Tales of customers adding cost to their manufacturing project –and how to avoid

Updated: May 18


Delineating between critical requirements and nice-to-haves can save cost and time. However, sometimes you have to go through missing requirements to learn. Here are a few stories and considerations to get you thinking as you scope your next project.


It’s not just designs. It’s about fit, form & function

With one recent customer, we were asked to build a workstation in a small factory space where they were assembling parts for a large automaker in the US. The workstation would laser engrave serial numbers on aluminum castings. The designs that were given showed mirrored components.


When we got deeper into developing the design, the customer reached out because while the designs implied mirror requirements, they actually needed two left-handed components rather than left- and right-hand, mirrored components.


What features affect fit, form and function?

We always make every attempt to procure photos, videos or schedule an on-site visit to see how the piece is used in day-to-day interactions. Or, if a new application, it’s always helpful to receive any available information on operation/usage of components.


Drawings can be obsolete or when you get into the day-to-day application, more requirements may be needed. You can see that that having a drawing like the one shown here from a customer that we received won't support the next iteration needed down the road.


Especially with parts that will be repeat orders or need improvements over time, converting hand drawn or obsolete drawings to 3D designs can reduce headaches the next time it comes up.


Are we building a doghouse for a hunting cabin or cabinetry for the Queen of England?


If all parts of the item do not need to be held to a high standard, then we have more options during manufacturing.


How critical are aesthetics?

In this example, the customer requested tooling that would be supporting large, hot metals when exiting a forging process. Because of this, it required plasma cut pieces. That means that we would not need more expensive machining for smoother edge. The end piece did not require as tight of tolerance either.


However, the heavier material thickness was required because of the rough usage.


Read more about how we worked with International Crankshaft Inc. on a similar project.


With a second project that was requested, a customer required softer curves with horse stalls so that the horses wouldn’t be injured. This required a different bending process than originally scoped. Because of this request, there was additional cost.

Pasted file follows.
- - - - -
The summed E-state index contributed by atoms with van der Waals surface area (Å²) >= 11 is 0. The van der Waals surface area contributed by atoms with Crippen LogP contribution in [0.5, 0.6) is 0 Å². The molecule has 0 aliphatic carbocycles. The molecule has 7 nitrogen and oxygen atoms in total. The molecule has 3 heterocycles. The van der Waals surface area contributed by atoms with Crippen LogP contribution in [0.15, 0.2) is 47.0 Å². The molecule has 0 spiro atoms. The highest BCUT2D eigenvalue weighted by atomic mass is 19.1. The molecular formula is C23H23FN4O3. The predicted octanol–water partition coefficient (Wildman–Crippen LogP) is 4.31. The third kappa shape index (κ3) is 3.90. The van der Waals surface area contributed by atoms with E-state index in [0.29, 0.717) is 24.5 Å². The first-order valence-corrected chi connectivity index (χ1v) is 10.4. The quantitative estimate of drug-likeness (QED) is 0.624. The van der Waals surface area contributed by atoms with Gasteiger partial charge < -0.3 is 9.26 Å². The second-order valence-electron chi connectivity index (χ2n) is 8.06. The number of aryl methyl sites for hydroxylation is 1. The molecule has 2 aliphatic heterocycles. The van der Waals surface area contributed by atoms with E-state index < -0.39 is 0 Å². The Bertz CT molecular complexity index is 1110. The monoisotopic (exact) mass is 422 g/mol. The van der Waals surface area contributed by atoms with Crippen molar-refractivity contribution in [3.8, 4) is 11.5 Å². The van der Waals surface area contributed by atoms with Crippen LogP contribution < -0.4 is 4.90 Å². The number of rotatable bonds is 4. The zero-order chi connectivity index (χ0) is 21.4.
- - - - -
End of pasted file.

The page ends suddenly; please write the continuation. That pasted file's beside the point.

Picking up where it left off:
What features are critical?

When thinking about scoping your next project, it’s important to be clear about the nuances of touch surfaces & tolerances. It is often an afterthought but so important for the manufacturing process.


How does the surface need to differ based on where it is on the finished piece & how people interact with it?

The touch surface in this example required hand grinding and acetone to remove any imperfections and oil on the top edge because it would be holding sheet metal blanks. However, the sides didn’t require any additional processing and could be rough, which saved on cost. Read the full case study.


Do you have a tolerance that will crash an astronaut or one that is flexible?

You may not need aerospace-like tolerance but appropriate tolerances still need to be on your radar. The type of tolerance that you require will determine the type of process that will be needed.


Does the part need to be machined, laser cut or plasma cut? Does the type of tolerance require a metal inert gas (MIG) or tungsten inert gas (TIG) welding?

  • MIG welding is often used when speed is required.

  • Even when performed well, MIG welds aren’t as clean as TIG welds, but the increased efficiency can be beneficial.

  • TIG welding uses a tungsten electrode to produce a weld. It allows for the greatest operational control and it creates stronger welds.

  • TIG welding is more complex and difficult to learn.

Close tolerance fitment an issue?

Then, we’ll look into whether we need to machine or laser. Rough weldment bracket? Then, we’d need to investigate saw or plasma, which may be less costly. The first example is a shaft that goes inside of crankshaft grippers.


There is a tight tolerance that rides inside of plane bearings. The bearings must be a tight fit so they properly locate the shafts. These pieces needed to be processed on both the ROMI D600 mill & ROMI C400 lathe to create the pockets, as well.


What tolerances are required and how exact do the placements need to be?

With this example, it didn’t require high tolerances. There are five holes and as long as they were generally placed properly. Bolts would be placed in the holes of the foot and would be holding large compressors and generators.


By defining the level of tolerance, you can avoid additional cost.